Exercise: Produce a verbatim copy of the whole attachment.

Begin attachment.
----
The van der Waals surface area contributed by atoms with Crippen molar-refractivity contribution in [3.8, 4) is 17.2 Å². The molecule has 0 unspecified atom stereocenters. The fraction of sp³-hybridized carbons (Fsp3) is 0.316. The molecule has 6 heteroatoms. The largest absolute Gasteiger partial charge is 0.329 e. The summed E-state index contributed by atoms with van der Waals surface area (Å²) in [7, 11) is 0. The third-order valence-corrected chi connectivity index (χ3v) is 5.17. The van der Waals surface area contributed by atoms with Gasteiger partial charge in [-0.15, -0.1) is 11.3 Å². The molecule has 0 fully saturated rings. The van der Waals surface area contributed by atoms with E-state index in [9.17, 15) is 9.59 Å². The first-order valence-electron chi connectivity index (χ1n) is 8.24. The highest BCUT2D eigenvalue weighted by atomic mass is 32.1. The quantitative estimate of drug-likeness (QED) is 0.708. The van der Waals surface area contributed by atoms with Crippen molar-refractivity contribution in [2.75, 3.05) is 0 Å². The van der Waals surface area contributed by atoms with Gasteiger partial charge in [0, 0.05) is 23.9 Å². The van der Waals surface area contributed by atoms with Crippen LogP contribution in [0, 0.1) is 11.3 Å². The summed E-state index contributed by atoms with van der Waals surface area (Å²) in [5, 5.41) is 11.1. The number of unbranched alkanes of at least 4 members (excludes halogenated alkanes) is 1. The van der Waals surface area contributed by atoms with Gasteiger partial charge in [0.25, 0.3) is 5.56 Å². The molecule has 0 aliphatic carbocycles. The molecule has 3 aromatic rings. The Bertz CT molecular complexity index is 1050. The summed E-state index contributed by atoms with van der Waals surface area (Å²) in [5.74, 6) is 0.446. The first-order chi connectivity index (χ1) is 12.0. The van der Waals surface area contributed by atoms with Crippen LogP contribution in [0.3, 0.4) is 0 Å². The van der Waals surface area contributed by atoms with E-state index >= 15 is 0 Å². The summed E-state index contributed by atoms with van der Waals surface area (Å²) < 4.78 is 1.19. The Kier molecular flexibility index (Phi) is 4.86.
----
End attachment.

The van der Waals surface area contributed by atoms with Crippen molar-refractivity contribution in [3.8, 4) is 17.2 Å². The molecule has 0 unspecified atom stereocenters. The fraction of sp³-hybridized carbons (Fsp3) is 0.316. The molecule has 6 heteroatoms. The largest absolute Gasteiger partial charge is 0.329 e. The summed E-state index contributed by atoms with van der Waals surface area (Å²) in [7, 11) is 0. The third-order valence-corrected chi connectivity index (χ3v) is 5.17. The van der Waals surface area contributed by atoms with Gasteiger partial charge in [-0.15, -0.1) is 11.3 Å². The molecule has 0 fully saturated rings. The van der Waals surface area contributed by atoms with E-state index in [9.17, 15) is 9.59 Å². The first-order valence-electron chi connectivity index (χ1n) is 8.24. The highest BCUT2D eigenvalue weighted by atomic mass is 32.1. The quantitative estimate of drug-likeness (QED) is 0.708. The van der Waals surface area contributed by atoms with Crippen molar-refractivity contribution in [2.75, 3.05) is 0 Å². The van der Waals surface area contributed by atoms with Gasteiger partial charge in [0, 0.05) is 23.9 Å². The van der Waals surface area contributed by atoms with Crippen LogP contribution in [0, 0.1) is 11.3 Å². The summed E-state index contributed by atoms with van der Waals surface area (Å²) in [5, 5.41) is 11.1. The number of unbranched alkanes of at least 4 members (excludes halogenated alkanes) is 1. The van der Waals surface area contributed by atoms with Gasteiger partial charge in [0.25, 0.3) is 5.56 Å². The molecule has 0 aliphatic carbocycles. The molecule has 3 aromatic rings. The Bertz CT molecular complexity index is 1050. The summed E-state index contributed by atoms with van der Waals surface area (Å²) in [5.74, 6) is 0.446. The first-order chi connectivity index (χ1) is 12.0. The van der Waals surface area contributed by atoms with Crippen LogP contribution in [0.3, 0.4) is 0 Å². The van der Waals surface area contributed by atoms with E-state index >= 15 is 0 Å². The summed E-state index contributed by atoms with van der Waals surface area (Å²) < 4.78 is 1.19. The Kier molecular flexibility index (Phi) is 4.86.